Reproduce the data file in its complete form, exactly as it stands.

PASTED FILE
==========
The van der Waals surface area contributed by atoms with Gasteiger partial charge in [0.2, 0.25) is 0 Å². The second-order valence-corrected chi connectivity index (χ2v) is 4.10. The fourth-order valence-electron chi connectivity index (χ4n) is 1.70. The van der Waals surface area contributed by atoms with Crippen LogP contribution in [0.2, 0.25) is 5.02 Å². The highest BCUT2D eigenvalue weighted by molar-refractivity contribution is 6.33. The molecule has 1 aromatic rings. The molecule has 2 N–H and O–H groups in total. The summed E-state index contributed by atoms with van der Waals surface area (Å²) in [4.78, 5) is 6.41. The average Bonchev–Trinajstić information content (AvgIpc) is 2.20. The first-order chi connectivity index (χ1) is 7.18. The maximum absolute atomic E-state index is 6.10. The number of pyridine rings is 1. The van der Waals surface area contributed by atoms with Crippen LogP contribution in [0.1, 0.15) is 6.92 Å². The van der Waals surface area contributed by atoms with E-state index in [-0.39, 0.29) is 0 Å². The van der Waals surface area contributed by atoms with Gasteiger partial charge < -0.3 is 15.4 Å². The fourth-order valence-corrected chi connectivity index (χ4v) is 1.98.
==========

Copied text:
The van der Waals surface area contributed by atoms with Gasteiger partial charge in [0.2, 0.25) is 0 Å². The second-order valence-corrected chi connectivity index (χ2v) is 4.10. The fourth-order valence-electron chi connectivity index (χ4n) is 1.70. The van der Waals surface area contributed by atoms with Crippen LogP contribution in [0.2, 0.25) is 5.02 Å². The highest BCUT2D eigenvalue weighted by molar-refractivity contribution is 6.33. The molecule has 1 aromatic rings. The molecule has 2 N–H and O–H groups in total. The summed E-state index contributed by atoms with van der Waals surface area (Å²) in [4.78, 5) is 6.41. The average Bonchev–Trinajstić information content (AvgIpc) is 2.20. The first-order chi connectivity index (χ1) is 7.18. The maximum absolute atomic E-state index is 6.10. The number of pyridine rings is 1. The van der Waals surface area contributed by atoms with Crippen LogP contribution in [0.1, 0.15) is 6.92 Å². The van der Waals surface area contributed by atoms with E-state index in [-0.39, 0.29) is 0 Å². The van der Waals surface area contributed by atoms with Gasteiger partial charge < -0.3 is 15.4 Å². The fourth-order valence-corrected chi connectivity index (χ4v) is 1.98.